Nova Scotia

Nova Scotia to host North American Indigenous Games in 2023

The 2020 games were cancelled because of COVID-19, but this year, it was announced that NAIG will be back in July 2023.

Postponed games will bring 3D archery, lacrosse and other sports to Halifax and Millbrook

The games will bring thousands of athletes to Nova Scotia in the summer of 2023. (Courtesy of North American Indigenous Games)

The North American Indigenous Games are coming to Nova Scotia in 2023, with events held in Halifax and Millbrook First Nation from July 15 to 23.

Fiona Kirkpatrick-Parsons is chair of the host society for the 2023 games. 

"The games will be the largest multi-sport and cultural event ever held in Kjipuktuk," she told CBC's Information Morning, using the Mi'kmaw name for the Halifax area. 

It will be the first time the event has been held in Atlantic Canada. They were originally scheduled for 2020, but COVID-19 scrapped those plans

Announcing it two years ahead of time gives them the opportunity to prepare, Kirkpatrick-Parsons said, noting they are more than ready. She said with the help of the provincial and federal government, all the funding is covered.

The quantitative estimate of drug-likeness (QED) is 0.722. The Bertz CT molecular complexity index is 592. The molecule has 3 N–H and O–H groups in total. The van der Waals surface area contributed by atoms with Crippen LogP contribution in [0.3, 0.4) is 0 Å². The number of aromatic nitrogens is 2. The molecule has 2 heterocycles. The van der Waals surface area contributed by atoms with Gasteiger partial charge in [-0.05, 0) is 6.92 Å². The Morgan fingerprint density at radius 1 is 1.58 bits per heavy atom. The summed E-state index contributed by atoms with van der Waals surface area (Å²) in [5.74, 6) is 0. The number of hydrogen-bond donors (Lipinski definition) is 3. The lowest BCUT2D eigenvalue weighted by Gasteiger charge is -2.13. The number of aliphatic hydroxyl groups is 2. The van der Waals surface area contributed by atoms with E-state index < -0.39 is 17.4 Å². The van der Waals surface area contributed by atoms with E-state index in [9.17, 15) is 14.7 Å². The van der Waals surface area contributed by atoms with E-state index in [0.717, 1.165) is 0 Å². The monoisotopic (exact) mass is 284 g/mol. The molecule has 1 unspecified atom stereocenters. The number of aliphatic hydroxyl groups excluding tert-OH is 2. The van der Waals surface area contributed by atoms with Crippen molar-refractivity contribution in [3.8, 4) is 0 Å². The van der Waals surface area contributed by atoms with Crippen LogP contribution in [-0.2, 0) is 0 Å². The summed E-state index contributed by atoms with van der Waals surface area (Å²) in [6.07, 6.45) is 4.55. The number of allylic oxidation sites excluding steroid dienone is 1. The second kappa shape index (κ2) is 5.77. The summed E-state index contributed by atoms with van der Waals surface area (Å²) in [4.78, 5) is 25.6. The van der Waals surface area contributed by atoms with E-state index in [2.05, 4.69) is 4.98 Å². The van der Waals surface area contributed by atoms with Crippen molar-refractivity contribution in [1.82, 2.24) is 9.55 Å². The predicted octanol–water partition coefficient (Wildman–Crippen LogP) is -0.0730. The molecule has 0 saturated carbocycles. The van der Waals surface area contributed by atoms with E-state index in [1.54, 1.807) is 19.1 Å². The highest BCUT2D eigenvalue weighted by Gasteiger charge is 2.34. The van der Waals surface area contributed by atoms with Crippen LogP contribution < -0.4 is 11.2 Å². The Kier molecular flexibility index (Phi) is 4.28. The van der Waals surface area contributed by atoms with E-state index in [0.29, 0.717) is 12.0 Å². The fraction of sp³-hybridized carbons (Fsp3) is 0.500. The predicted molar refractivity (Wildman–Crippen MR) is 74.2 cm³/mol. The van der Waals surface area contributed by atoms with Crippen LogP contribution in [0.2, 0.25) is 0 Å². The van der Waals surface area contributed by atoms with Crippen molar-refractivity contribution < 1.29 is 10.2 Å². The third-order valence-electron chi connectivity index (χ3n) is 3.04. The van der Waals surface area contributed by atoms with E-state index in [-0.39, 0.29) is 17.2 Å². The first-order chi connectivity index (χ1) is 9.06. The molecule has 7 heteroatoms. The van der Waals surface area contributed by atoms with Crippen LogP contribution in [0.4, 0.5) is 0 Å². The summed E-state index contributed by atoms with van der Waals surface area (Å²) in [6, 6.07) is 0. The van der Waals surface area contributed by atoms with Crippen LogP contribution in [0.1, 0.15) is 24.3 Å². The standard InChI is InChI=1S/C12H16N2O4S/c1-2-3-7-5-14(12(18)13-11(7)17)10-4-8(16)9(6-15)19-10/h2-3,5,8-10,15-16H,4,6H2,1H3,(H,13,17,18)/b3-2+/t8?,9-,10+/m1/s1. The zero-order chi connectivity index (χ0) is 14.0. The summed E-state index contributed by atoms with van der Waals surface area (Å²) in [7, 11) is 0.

The nine-day event is expected to have over 5,000 participants from over 750 Indigenous nations across Turtle Island, or North America. All of the participants are aged 13 to 19. 

There will be 16 sports across 20 venues spanning the Halifax Regional Municipality and Millbrook First Nation. 

The sports range from traditional Indigenous ones like lacrosse, canoeing and kayaking, to things like athletics, baseball and basketball.

Millbrook will host 3D archery, which takes the traditional sport and places it in nature, with athletes shooting at three-dimensional targets, rather than flat ones. 

Culture and sport

Kirkpatrick-Parsons said the 2023 games will honour those harmed by residential schools and the children who died at them. She said the games give participants "something positive to focus on and to celebrate young people and their futures."

Kirkpatrick-Parsons said culture and sport come tied together for Indigenous people.

"The cultural aspects are really baked into the sports themselves," she said. "There will always be ceremony and culture associated with everything that we do."

With files from Information Morning Nova Scotia.